Intersection of the Forecasting & the S&OP Processes: The Place Your Organization Should Be!
This is the process where future supply and demand requirements are collaboratively compiled and readied for review to ensure the organization's prepared for what's to come. Most organizations are effective at this as a stand alone activity. The problem is the missed advantages that can be gained by fully aligning the S&OP with the financial plan. Doing this results in greater corporate alignment, improved information transparency, and more timely and effective organizational execution.
How does this work and who's responsible for making this alignment happen?
The finance function needs to lead this effort though they’re already lord-and-master over what seems like too many critical business processes, including financial planning & analysis, treasury, finance transactional processes, compliance, cash management, tax management, and in most companies today, risk management.
Adding this integration role to Finance's agenda seems like it will only exacerbate an already overburdened department but a financial plan (and forecast), for which finance is responsible, isn’t worth the paper it’s printed on if it doesn’t align with the S&OP process so finance needs to take it on.
Operations teams with Finance involved in the S&OP process are able to develop a more robust supply plan and a single consensus demand plan than without finance involved. Yes, with finance actively engaged in the S&OP process, better performance can be attributable to finance, operations, and the executive team’s improved understanding of the dependencies and business context of the S&OP process given finance’s involvement in financial reconciliation to identify errors, inconsistencies and out-of- balance elements of the plan while even reducing forecast bias given finance’s role as an objective participant in the S&OP process.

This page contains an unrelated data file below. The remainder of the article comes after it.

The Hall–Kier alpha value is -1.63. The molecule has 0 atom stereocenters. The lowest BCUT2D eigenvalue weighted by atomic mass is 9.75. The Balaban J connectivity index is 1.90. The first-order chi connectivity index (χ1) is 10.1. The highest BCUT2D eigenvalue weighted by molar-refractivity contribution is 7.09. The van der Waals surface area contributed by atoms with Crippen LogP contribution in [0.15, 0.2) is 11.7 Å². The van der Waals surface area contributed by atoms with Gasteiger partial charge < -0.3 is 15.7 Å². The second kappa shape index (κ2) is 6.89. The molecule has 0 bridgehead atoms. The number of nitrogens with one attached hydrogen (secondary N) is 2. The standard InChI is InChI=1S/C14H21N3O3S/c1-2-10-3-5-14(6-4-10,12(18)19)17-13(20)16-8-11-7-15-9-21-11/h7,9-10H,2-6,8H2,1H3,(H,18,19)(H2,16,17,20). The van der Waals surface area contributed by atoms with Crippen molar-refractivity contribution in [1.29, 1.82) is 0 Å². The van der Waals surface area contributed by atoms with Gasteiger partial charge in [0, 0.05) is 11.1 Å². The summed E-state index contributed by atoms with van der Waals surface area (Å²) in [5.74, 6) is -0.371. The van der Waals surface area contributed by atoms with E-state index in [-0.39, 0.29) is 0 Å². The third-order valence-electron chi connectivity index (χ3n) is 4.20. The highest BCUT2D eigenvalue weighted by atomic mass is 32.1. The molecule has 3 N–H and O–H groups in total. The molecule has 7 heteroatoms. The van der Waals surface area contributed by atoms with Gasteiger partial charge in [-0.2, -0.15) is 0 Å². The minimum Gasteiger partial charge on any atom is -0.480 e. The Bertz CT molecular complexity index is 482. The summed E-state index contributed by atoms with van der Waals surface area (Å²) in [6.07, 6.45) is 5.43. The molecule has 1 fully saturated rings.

The key in all of this is that each plan needs to be on a common, integrated platform, with the same level of financial and operational data detail available to both.
This way the impact of changing an assumption or parameter on either end can be seen from a financial and operational perspective. Sure, planning parameters are still unique to each, but the impact of a parameter or assumption change in one domain is directly reflected in the other. Imagine the benefits resulting from this alignment??? Indeed, the insights developed through this integrated process enable the allocation of resources and alignment of commercial and operational activities to support the real revenue and profit drivers of the business: your customers, products and services!
Other outcomes are that the quality of the sales and operation plans themselves improve. In addition, there becomes a corporate cultural shift to a more long-term, strategic focus. Everybody’s able to see the financial implications from their operational decisions. It puts everything in greater context for both sales and operations, which in turn helps the executive team make smarter strategic decisions given the greater insight they'll now have into the financial and operational plans.
The focus is on strategic, or actionable, decision making based on what the data presents, not on the questionable veracity of the numbers. Improved buy-in and commitment to plans from the business occurs because there's a more engaged operations team in the process with newly found control over the performance outcomes. Increased cross-functional collaboration, financial modeling and planning assumptions will materialize too.
Tim O'Bryan, AnalyticsZone at IBM
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